Magically called down to the Rock of Eternity, Billy encounters a being he can barely comprehend. The Wizard steps from his throne and gets into Billy’s grill. The other council seats behind them are empty, the result of a great war that cost their owners their lives. “Say my name,” says The Wizard, “so my powers will become yours.” S represents the wisdom of Solomon. H for the strength of Hercules. A equals the stamina of Atlas. Z for the power of Zeus. A for the courage of Achilles. M for the speed of Mercury.

“Shazam,” The Wizard whispers. Billy responds like most do when they encounter such ridiculous comic book hokum. He giggles, “Are you for real?”

“SAY IT!” The Wizard screams. “Ok!” Billy apologetically responds. Cut to a shot towards the end of the film when Billy prepares to go into his final battle with an archnemesis he didn’t even know he had a few weeks earlier. As far as effects go, this one is fairly rad. A confident leap, a magic word, and a heroic transformation into The Big Red Cheese. Mock him all you want, he knows he’s a little silly, but that doesn’t mean he isn’t going to smash you in the face when the time comes.

When a kid is gifted superpowers, the first thing he’s going to do is run off bragging to his best pal. Freddy Freeman (Jack Dylan Grazer) is Billy’s disabled foster brother and all around superhero aficionado. Think of him like his Yoda, guiding him through the dos and don’ts of capes and cowls. Freddy eggs Billy on, pushing him to test his abilities.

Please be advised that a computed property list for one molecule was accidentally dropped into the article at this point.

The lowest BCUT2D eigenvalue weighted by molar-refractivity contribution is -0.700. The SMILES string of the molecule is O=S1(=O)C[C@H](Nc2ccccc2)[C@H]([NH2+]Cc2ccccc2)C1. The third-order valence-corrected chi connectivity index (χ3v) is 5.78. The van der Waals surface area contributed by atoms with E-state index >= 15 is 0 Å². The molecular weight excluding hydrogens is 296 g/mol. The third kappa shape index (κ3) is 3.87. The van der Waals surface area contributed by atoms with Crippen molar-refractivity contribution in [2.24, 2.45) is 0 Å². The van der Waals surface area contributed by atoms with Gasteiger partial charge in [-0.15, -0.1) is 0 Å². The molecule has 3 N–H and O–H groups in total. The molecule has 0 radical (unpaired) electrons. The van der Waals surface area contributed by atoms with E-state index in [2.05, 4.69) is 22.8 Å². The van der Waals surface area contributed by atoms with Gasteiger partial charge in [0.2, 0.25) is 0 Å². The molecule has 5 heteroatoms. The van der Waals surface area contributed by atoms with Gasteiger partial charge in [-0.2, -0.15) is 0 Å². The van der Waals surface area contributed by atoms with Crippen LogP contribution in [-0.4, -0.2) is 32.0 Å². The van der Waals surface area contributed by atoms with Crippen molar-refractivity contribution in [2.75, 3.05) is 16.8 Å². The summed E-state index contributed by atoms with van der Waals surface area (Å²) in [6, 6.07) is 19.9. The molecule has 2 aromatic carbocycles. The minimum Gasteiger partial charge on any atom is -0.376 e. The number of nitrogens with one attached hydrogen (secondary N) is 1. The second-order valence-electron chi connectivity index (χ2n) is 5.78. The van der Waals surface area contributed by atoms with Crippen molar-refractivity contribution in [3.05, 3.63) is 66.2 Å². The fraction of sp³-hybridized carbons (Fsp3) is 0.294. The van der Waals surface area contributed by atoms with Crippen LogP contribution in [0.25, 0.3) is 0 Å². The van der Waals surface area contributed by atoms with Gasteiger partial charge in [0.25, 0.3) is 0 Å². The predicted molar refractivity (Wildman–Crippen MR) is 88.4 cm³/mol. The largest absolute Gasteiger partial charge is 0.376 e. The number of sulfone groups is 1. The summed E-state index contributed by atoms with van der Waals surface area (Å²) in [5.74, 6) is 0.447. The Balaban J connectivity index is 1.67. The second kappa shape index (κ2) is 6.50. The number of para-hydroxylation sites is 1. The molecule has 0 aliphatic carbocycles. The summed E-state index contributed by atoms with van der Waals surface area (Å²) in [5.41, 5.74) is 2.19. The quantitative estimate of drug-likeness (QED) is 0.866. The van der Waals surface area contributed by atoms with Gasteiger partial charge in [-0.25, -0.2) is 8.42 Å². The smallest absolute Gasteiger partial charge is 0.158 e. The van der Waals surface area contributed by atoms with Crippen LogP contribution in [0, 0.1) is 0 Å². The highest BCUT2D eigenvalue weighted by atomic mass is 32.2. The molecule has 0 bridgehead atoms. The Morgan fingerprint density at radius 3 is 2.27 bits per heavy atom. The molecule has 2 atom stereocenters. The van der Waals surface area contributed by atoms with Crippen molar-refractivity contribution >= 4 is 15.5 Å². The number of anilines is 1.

Step one: you gotta learn to strike a pose.

Step two: you gotta learn how to take a hit.

Step three: go get that paper.

Step four: beer, and lots of it.

Um, yeah. So, Peter Parker, he is not. Billy Batson does not have the weight of Uncle Ben’s death on his conscious. He’s a kid with no parents, who was pushed from one random home to another practically since birth. The world has done nothing for him. However, The Wizard saw something in Billy. Maybe it was a good nature or a bright human spirit, but he knew that Billy would do right by this gift. Of course, that doesn’t mean he’s not going to stray a little before push comes to shove.

That shove comes in the form of Dr. Thaddeus Sivana (Mark Strong), a megalomaniacal scientist who might have a serious grudge against The Wizard that granted Billy access to Shazam. Similar to our hero, Sivana manipulates electricity into lightning bolts and can fly above the clouds. Mark Strong is practically a mirror to the character as drawn by Gary Frank, and while I’d love to see the actor pull himself away from villainous typecasting, I can’t be top mad about it here either. The dude looks good.